According to the NHTSA, the complainant reported being rear-ended after his rented Impala’s “driver assist system inappropriately activated emergency braking, bringing the vehicle to a complete stop.” The car was running 40 mph before the collision occurred.
The automatic braking system, which has become a common safety feature in today’s cars, automatically activates the brakes when the vehicle’s sensors detect a possible collision.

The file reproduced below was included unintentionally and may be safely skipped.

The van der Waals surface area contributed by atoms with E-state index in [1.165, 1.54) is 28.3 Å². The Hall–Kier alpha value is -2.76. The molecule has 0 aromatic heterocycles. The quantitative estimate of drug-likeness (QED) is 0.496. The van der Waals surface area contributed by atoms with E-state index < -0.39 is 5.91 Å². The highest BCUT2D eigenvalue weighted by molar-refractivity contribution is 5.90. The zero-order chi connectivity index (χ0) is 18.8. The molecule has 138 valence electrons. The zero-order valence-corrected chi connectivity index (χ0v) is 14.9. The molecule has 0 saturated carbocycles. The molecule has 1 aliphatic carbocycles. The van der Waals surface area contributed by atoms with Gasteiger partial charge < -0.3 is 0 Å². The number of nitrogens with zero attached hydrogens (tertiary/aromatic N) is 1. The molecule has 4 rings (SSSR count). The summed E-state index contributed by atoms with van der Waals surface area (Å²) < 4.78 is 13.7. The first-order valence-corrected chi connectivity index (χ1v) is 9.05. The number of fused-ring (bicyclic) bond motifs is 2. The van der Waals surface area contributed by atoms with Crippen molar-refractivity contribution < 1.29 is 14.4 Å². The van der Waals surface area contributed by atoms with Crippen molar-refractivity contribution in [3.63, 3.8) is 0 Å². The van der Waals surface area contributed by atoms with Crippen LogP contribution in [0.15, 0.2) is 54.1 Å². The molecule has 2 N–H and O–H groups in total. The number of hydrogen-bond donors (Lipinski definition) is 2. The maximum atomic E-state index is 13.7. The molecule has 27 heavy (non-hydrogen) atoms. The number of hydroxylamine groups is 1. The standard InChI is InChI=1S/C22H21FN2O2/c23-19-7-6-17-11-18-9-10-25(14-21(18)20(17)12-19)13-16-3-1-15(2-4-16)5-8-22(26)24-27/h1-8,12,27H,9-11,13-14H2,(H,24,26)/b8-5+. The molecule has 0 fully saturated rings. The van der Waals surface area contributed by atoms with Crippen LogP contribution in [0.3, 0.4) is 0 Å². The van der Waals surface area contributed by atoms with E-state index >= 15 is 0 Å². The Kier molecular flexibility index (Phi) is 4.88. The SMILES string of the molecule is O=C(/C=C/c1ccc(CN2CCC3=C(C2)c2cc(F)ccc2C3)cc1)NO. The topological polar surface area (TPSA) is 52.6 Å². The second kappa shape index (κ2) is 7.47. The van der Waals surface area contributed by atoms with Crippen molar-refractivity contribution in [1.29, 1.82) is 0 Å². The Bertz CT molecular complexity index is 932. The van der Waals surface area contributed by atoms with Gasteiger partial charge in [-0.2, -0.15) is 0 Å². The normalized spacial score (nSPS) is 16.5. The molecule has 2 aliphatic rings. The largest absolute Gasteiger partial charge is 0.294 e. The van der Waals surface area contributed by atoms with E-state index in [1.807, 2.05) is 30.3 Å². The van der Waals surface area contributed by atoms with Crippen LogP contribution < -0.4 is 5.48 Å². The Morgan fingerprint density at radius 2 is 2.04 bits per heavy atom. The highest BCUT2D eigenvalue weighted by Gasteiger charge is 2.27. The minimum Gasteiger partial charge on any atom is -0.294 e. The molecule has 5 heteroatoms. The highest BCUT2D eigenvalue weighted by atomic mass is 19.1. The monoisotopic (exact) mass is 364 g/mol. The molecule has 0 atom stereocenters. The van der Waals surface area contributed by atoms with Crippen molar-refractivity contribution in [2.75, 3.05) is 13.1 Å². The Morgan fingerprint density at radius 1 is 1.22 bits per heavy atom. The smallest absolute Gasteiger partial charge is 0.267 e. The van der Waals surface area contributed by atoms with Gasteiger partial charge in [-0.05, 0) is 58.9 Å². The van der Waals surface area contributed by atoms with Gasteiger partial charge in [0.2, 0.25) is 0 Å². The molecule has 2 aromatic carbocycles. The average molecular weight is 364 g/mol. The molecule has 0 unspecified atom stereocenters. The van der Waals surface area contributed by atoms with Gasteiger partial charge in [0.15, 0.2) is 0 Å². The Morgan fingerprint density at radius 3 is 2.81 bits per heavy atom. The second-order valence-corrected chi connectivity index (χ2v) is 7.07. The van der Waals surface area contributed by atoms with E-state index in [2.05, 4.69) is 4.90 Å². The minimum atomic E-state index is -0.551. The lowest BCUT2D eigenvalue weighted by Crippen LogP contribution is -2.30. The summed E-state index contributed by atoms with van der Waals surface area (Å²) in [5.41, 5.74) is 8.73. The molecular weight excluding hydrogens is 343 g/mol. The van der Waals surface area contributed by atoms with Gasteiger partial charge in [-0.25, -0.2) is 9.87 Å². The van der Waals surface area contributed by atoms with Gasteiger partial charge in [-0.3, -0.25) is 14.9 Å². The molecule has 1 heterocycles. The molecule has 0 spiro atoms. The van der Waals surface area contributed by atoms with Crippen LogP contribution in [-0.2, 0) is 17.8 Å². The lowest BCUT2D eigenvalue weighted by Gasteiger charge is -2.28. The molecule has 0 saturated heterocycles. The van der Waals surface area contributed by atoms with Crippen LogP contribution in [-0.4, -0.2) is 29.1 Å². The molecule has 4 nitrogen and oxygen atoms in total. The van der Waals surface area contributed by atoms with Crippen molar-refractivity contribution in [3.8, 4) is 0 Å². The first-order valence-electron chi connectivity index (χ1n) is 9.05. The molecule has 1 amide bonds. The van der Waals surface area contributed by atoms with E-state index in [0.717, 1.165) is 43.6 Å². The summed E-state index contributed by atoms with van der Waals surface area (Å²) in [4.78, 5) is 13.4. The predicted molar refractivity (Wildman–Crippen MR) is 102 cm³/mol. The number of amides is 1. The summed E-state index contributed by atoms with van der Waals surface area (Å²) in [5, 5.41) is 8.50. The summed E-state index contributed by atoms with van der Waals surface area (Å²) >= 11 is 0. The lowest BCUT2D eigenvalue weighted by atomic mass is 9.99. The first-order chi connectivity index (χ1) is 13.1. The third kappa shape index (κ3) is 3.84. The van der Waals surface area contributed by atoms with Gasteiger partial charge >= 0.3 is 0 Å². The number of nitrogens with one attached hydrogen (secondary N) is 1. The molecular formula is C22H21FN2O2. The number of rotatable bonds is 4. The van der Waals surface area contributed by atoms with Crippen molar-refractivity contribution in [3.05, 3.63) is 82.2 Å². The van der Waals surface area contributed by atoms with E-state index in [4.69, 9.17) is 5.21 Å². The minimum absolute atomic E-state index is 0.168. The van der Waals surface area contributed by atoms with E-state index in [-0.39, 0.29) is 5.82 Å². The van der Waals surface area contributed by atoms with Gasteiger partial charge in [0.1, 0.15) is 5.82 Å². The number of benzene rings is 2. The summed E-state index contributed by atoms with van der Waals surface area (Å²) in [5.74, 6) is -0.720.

In his report, the driver said he heard three to four beeps from the forward collision avoidance system of the Impala before the brakes brought the car to a complete stop, causing it to be struck from behind. He also said that he experienced the glitch three or four times before.
General Motors have been notified about the incident and the complaint. It said it is now cooperating with the NHTSA’s initial investigation, which involves over 60,000 Impala units in the United States.
GM is now adding 35 safety investigators as it restructures its engineering operations in response to a massive safety recall of some 2.6 million Chevys and other models.